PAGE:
It wasn’t really midnight yet, but you know how the media will stretch the truth for a good headline. To be precise it was only 10:53 and 11.45 seconds. The robot is very precise.
As the robot rolled into the shipping area, the sensors of its FireWatcher™ system(1) detected an increase in combustion by-products. The robot slowed down and began to scan. Equipped with an advanced thermal sensor, it was reading 8 channels of temperature data three times a second, and it detected a slight temperature rise over by the newly repaired garage door. It quickly calculated the best path to get there and began zeroing in on the heat source.
It rolled closer, and the smoke sensors it carried started reading a level that crossed its alarm threshold. It also picked up the increased temperature , and it began detecting the combustible gasses associated with a smoldering fire. It went into fire alarm mode!
Electronic messages flew over the internet, to both the monitoring company and to Steve, the business owner. Along with the digital alarms, the robot sent video of the exact location of the small fire. Steve logged directly into the robot from his house 40 miles away, and could read the temperatures and smoke sensor levels, and see what the robot was sending in real time video. But he didn’t really need to worry about the numbers – the robot had detected a fire in the making, and he trusted the robot. The ceiling mounted smoke detectors hadn’t activated yet – it can take a while for the low levels of smoke to travel in a large warehouse. And, of course, if the fire got big enough the sprinkler systems would activate – saving the building but playing havoc with all the product on the warehouse shelves. As any professional fire fighter will tell you – the second best time to put out a fire is when it is really small. The best time is before it starts.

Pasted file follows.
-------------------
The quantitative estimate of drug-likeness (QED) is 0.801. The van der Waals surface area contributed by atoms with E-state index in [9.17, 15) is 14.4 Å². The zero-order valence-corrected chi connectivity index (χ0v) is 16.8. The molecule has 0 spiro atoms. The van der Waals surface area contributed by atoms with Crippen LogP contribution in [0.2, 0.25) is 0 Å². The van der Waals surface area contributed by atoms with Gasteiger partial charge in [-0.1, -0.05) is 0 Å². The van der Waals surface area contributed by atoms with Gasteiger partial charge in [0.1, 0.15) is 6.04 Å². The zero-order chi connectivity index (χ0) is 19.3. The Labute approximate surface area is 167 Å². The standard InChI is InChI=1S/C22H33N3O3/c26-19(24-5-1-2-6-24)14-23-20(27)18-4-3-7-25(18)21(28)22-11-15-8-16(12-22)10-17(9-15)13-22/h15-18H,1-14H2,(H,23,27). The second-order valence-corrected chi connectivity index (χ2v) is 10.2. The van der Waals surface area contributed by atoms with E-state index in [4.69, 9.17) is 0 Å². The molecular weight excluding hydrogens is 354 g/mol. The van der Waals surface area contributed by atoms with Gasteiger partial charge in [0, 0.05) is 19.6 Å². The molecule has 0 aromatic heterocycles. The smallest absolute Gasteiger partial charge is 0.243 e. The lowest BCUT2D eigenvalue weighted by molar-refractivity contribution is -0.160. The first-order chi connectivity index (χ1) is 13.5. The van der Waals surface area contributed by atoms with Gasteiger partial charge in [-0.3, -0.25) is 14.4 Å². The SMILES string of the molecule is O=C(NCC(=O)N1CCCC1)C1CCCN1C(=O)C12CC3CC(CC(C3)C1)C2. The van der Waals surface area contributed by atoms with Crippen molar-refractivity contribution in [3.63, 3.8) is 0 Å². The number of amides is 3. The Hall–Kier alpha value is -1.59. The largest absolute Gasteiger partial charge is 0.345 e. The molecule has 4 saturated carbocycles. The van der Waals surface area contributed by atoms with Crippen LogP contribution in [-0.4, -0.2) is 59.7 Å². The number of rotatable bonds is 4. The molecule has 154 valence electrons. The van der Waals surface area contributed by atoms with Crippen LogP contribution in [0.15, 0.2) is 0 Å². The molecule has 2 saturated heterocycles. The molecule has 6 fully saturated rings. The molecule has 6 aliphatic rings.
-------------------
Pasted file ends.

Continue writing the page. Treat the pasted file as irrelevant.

Steve talked with the monitoring company and they decided to activate the fire suppression system on the robot(2). While Steve sent the command to the robot, the monitoring center was coordinating with the local fire department and the trucks were on their way. The robot used its temperature sensors to position itself at the right distance from the fire, and triggered its on-board fire extinguisher. The foam doused the smoldering fire, after all it was aimed by a robot using advanced artificial intelligence to calculate the best application point. Before the fire department arrived the fire was out. As the fire trucks pulled up, the owner was on his way down to the building, and everything was under control.
So, in the end – no big headlines for the morning paper, no customer getting a call about a delayed shipment, and no need to activate the ‘business continuity’ plans. Wednesday would be just another day at work, except they were going to have a party in the break room for the robot.
Where is your robot?™ Ours are keeping lives and property safe! Learn more at Gamma 2 Robotics
(1) The FireWatcher™ system is not intended to replace any fire detection system required by local fire codes or insurance. It is an additional system that augments required systems. FireWatcher™ is an available option for all Vigilant series security robots.
(2) The fire suppression system is currently under development at Gamma 2 Robotics, and will be available soon. Subscribe to our newsletter to stay current with all the ongoing development.
It was a smallish show, as trade shows go. Only around 50,000 square feet of exhibits. It was kind of a cool show though – the Denver Mini Maker Faire. There were around 150 exhibitors, showing off bleeding-edge new technology alongside seriously retro-tech. A perfect environment for the use of autonomous mobile security robots.